> Volume 67 (March/April 2000, pages 54 - 56)
by Mike Stevens
In the previous issue we published two
articles where growers from the Northem
Hemisphere gave details of the problems they
had experienced with mildew during their
recent summer season. As it will not be too
long before similar problems may well beset us
here in the south and we have not dealt in
depth with this for some time, I would like to
examine some of the aspects relating to it.
Powdery Mildew is a fungal disease which
attacks a wide variety of omamental plants
amongst which is the begonia. The damage due
to infection of the fungi can be slight to
severe, can affect some plants and not others
and be worse in some seasons than others.
Usually the first symptoms of the disease
are a white to pale-grey coloured fungus
growth similar to small white stars which
appears on the leaves, stems or flowers. Young
plants and those under stress are usually more
severely damaged than older healthy ones.
In order for mildew to occur there are
three factors which must be present and this
is true of all diseases. Firstly, we must have
the disease-causing organism, secondly a
suitable plant to be infected and finally the
right conditions to allow any attack to be
The white mildew on the plant surface is
actually comprised of the threads (mycelium)
and asexually produced spores (conidia) of the
powdery mildew fungus. These spores are wind
blown to other parts of the same plant or
other plants of the same species. Powdery
Mildew is quite host specific so, for example,
mildew of a petunia will not spread to a
begonia and vice versa. Also they are obligate
parasites, meaning they can only grow on
living tissue. Some Powdery Mildew fungi
survive the winter as colonies of mycelium but
may switch over to sexual production in the
autumn, producing brown to black specks amid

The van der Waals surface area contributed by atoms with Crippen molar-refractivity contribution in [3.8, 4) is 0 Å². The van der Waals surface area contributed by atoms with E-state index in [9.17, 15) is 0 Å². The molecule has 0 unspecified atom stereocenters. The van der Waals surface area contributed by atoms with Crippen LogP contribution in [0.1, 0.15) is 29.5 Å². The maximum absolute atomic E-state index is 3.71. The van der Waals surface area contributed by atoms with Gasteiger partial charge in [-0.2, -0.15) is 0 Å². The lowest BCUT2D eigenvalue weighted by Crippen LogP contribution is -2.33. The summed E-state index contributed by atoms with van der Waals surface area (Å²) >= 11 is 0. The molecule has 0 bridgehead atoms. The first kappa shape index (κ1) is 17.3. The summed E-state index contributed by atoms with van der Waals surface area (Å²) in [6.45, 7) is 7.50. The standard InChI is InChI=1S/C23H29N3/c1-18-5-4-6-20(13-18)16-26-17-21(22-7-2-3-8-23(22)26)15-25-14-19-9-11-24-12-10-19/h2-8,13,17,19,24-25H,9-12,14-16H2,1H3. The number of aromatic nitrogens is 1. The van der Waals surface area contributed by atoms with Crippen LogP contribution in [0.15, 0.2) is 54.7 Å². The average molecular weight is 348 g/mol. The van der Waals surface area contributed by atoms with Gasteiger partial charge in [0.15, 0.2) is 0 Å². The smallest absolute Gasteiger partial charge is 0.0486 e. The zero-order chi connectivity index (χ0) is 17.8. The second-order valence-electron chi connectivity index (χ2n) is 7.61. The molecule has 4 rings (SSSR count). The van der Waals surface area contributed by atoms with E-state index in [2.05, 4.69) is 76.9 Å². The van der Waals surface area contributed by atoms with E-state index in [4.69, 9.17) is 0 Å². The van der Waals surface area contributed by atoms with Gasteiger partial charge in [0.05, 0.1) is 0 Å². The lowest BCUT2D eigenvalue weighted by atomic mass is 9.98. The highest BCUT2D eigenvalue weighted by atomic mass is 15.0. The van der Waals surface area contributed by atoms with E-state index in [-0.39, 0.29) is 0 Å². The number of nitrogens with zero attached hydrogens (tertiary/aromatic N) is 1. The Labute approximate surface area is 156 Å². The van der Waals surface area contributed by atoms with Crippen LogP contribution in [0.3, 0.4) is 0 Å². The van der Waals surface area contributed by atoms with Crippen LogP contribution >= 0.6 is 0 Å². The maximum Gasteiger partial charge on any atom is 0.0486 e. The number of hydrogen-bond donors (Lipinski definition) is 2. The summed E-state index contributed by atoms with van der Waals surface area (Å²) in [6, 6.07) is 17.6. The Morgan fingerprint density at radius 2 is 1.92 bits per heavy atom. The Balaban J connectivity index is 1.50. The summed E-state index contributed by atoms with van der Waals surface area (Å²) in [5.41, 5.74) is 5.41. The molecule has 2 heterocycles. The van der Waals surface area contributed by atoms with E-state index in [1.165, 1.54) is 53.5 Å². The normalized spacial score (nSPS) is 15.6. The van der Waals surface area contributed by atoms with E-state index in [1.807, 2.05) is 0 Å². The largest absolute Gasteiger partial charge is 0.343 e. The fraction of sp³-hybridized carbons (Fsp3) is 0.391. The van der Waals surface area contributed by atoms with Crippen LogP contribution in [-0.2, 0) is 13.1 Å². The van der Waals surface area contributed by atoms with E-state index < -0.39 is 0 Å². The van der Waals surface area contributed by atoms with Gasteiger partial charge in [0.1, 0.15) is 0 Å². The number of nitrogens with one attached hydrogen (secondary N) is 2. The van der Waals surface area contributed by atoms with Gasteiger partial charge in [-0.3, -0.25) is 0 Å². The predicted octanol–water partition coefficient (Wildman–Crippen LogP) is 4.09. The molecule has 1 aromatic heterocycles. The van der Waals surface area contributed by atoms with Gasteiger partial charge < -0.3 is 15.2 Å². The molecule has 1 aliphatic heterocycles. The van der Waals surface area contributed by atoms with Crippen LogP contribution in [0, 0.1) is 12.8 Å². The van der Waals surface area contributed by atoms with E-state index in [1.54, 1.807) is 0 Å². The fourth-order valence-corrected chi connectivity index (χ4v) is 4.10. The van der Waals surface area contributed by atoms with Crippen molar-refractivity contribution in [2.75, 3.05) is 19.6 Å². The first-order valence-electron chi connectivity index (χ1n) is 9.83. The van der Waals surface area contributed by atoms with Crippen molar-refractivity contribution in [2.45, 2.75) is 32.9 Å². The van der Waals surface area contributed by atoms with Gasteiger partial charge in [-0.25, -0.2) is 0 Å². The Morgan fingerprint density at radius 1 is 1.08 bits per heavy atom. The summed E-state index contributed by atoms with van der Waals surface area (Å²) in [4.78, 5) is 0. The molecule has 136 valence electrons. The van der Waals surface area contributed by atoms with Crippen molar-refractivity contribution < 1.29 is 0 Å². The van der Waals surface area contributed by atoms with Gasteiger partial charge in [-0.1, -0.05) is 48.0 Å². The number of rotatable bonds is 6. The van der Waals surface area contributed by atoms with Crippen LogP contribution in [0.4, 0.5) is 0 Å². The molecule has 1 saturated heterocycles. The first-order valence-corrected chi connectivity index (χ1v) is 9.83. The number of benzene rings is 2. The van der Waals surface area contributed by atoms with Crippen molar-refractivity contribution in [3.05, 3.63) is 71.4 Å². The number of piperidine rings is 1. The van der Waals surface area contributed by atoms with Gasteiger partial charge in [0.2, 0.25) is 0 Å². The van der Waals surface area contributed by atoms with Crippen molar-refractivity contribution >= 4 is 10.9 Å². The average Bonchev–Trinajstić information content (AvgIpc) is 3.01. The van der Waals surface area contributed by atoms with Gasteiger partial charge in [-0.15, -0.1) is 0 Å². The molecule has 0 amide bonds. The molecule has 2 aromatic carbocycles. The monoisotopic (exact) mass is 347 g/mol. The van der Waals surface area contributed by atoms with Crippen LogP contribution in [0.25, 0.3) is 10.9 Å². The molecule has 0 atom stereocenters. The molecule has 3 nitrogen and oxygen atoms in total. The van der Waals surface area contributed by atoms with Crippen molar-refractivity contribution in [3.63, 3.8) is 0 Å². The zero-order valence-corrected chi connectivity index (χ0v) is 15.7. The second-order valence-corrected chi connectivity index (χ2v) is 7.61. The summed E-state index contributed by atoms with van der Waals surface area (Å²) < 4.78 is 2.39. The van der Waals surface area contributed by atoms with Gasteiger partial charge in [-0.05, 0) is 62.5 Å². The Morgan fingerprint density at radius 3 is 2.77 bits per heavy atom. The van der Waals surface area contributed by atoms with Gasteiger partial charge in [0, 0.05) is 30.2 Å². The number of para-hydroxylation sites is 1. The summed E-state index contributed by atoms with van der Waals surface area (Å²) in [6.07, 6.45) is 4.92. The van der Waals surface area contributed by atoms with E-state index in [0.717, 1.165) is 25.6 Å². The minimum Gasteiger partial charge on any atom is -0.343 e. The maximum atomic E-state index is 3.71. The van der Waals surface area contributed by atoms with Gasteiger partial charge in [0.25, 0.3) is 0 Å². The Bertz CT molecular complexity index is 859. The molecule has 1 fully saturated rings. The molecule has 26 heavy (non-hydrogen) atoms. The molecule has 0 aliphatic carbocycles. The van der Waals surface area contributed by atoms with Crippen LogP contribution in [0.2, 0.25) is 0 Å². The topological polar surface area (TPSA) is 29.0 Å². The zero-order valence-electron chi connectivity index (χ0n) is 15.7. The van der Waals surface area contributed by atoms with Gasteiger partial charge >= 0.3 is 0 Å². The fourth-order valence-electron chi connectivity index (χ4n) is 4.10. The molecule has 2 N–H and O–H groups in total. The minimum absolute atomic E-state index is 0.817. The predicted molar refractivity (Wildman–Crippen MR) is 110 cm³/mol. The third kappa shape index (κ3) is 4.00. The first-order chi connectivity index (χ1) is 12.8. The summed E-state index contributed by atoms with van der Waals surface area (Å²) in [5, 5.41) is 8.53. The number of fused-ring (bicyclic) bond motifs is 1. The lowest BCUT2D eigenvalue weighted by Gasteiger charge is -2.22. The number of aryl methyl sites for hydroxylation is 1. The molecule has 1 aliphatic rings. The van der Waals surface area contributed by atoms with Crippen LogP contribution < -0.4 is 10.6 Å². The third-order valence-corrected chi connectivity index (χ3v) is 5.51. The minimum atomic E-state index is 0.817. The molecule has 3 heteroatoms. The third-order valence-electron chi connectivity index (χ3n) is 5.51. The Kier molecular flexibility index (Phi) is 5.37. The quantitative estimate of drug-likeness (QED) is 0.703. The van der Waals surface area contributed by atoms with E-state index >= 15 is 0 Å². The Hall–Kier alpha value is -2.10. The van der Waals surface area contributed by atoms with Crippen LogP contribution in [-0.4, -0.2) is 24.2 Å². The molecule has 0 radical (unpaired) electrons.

the old mycelium on the dying leaf or other
part of the plant. These are able to survive
the winter and in the spring release another
type of spore to start the cycle all over
again. It is therefore important to ensure
that all dead dry foliage is removed from your
A suitable plant
As mentioned above there must, in addition
to the organism, be a susceptible host. Some
begonias are more susceptible than others to
mildew. In particular are B. sutherlandii,
B. gracilis var. martiana, and B.
dregei amongst the species and B.
'Avalanche' and B. 'Lou Anne' among the
tuberous hybrids. On the other hand there are
many begonias which seem to be impiune to this
disease, even those grown among infected
plants. There are a number of reasons for this
-- genetic makeup of the plant, its physical
characteristics such as hairy leaves that
prevent the spore touching the actual leaf
surface and seemingly some having the ability
to kill the fungus which attacks them.
The right conditions
The third contributing factor in any mildew
attack is, of course, the environment in which
the plant is being grown, therefore both the
weather and the time of year will have a
bearing on this.
Generally speaking mildew becomes more
prevalent in the autumn when high humidity is
rapidly converted to moisture by the onset of
cooler evenings. Moisture is the precursor for
mildew for without it the spore would not
germinate. Only the very thinnest film of
moisture, which settles on the plant from out
of the atmosphere, is necessary for this to
occur and powdery mildew will germinate on
leaves that are damp for just one hour.
The temperature is also an important player
in this formula. As I mentioned cooler
evenings in autumn allow water vapour in a
highly humid atmosphere to condense thus
producing the conditions ripe for gen-nination.
Wan-ner areas, which often have a high
humidity are no less susceptible when there is
just a slight drop in the temperature.
How are we best able to control mildew?
In my opinion prevention is far better than
trying to cure a later problem so by not
growing those plants known to be highly
susceptible to mildew you will reduce the
chance of spreading the infection.
A second point to consider is adopting a
preventative spray program from the beginning
of the season, before you have any mildew. We
will look at what to use shortly.
The final environmental consideration is
where you actually grow your plants. If you
use a glass house then you MUST give adequate
ventilation and of course control the
humidity. Shade houses have the advantage of
better natural ventilation. In both, plants
should have some space between them. Jai-nming
your plants close together will reduce the all
important air flow around them thus increasing
the risk. Those plants growing in the open
garden are of course at the risk of the
elements but good spacing here will also
reduce the chances of infection. Always spray
your plants in the morning and when watering
endeavour not to wet the foliage, otherwise
again do it in the early part of the day.